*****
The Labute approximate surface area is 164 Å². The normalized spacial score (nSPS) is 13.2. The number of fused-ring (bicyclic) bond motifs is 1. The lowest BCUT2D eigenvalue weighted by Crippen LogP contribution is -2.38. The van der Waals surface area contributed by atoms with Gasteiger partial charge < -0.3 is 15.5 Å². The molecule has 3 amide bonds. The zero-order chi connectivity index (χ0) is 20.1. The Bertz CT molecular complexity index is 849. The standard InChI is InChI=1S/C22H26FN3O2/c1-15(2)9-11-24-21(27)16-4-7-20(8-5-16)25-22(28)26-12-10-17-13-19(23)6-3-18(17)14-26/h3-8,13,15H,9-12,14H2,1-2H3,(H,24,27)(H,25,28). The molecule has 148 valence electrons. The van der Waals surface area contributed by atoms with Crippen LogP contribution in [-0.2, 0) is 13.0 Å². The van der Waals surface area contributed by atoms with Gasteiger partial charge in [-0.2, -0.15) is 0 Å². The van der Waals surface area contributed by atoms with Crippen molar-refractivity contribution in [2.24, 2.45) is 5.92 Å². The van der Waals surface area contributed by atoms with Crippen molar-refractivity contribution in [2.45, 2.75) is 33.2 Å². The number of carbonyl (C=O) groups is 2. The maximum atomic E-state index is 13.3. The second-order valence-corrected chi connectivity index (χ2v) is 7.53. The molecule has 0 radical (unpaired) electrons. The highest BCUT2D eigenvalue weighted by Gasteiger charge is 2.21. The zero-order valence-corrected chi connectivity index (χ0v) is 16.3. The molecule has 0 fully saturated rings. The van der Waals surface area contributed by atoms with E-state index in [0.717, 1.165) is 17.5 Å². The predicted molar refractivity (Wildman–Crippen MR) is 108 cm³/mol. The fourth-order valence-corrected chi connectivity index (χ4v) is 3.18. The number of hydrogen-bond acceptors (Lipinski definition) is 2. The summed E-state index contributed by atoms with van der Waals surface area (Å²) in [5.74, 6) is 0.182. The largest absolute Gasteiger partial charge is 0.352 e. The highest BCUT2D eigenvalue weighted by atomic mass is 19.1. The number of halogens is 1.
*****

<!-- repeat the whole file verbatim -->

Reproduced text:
The Labute approximate surface area is 164 Å². The normalized spacial score (nSPS) is 13.2. The number of fused-ring (bicyclic) bond motifs is 1. The lowest BCUT2D eigenvalue weighted by Crippen LogP contribution is -2.38. The van der Waals surface area contributed by atoms with Gasteiger partial charge < -0.3 is 15.5 Å². The molecule has 3 amide bonds. The zero-order chi connectivity index (χ0) is 20.1. The Bertz CT molecular complexity index is 849. The standard InChI is InChI=1S/C22H26FN3O2/c1-15(2)9-11-24-21(27)16-4-7-20(8-5-16)25-22(28)26-12-10-17-13-19(23)6-3-18(17)14-26/h3-8,13,15H,9-12,14H2,1-2H3,(H,24,27)(H,25,28). The molecule has 148 valence electrons. The van der Waals surface area contributed by atoms with Crippen LogP contribution in [-0.2, 0) is 13.0 Å². The van der Waals surface area contributed by atoms with Gasteiger partial charge in [-0.2, -0.15) is 0 Å². The van der Waals surface area contributed by atoms with Crippen molar-refractivity contribution in [2.24, 2.45) is 5.92 Å². The van der Waals surface area contributed by atoms with Crippen molar-refractivity contribution in [2.45, 2.75) is 33.2 Å². The number of carbonyl (C=O) groups is 2. The maximum atomic E-state index is 13.3. The second-order valence-corrected chi connectivity index (χ2v) is 7.53. The molecule has 0 radical (unpaired) electrons. The highest BCUT2D eigenvalue weighted by Gasteiger charge is 2.21. The zero-order valence-corrected chi connectivity index (χ0v) is 16.3. The molecule has 0 fully saturated rings. The van der Waals surface area contributed by atoms with E-state index in [0.717, 1.165) is 17.5 Å². The predicted molar refractivity (Wildman–Crippen MR) is 108 cm³/mol. The fourth-order valence-corrected chi connectivity index (χ4v) is 3.18. The number of hydrogen-bond acceptors (Lipinski definition) is 2. The summed E-state index contributed by atoms with van der Waals surface area (Å²) in [5.74, 6) is 0.182. The largest absolute Gasteiger partial charge is 0.352 e. The highest BCUT2D eigenvalue weighted by atomic mass is 19.1. The number of halogens is 1.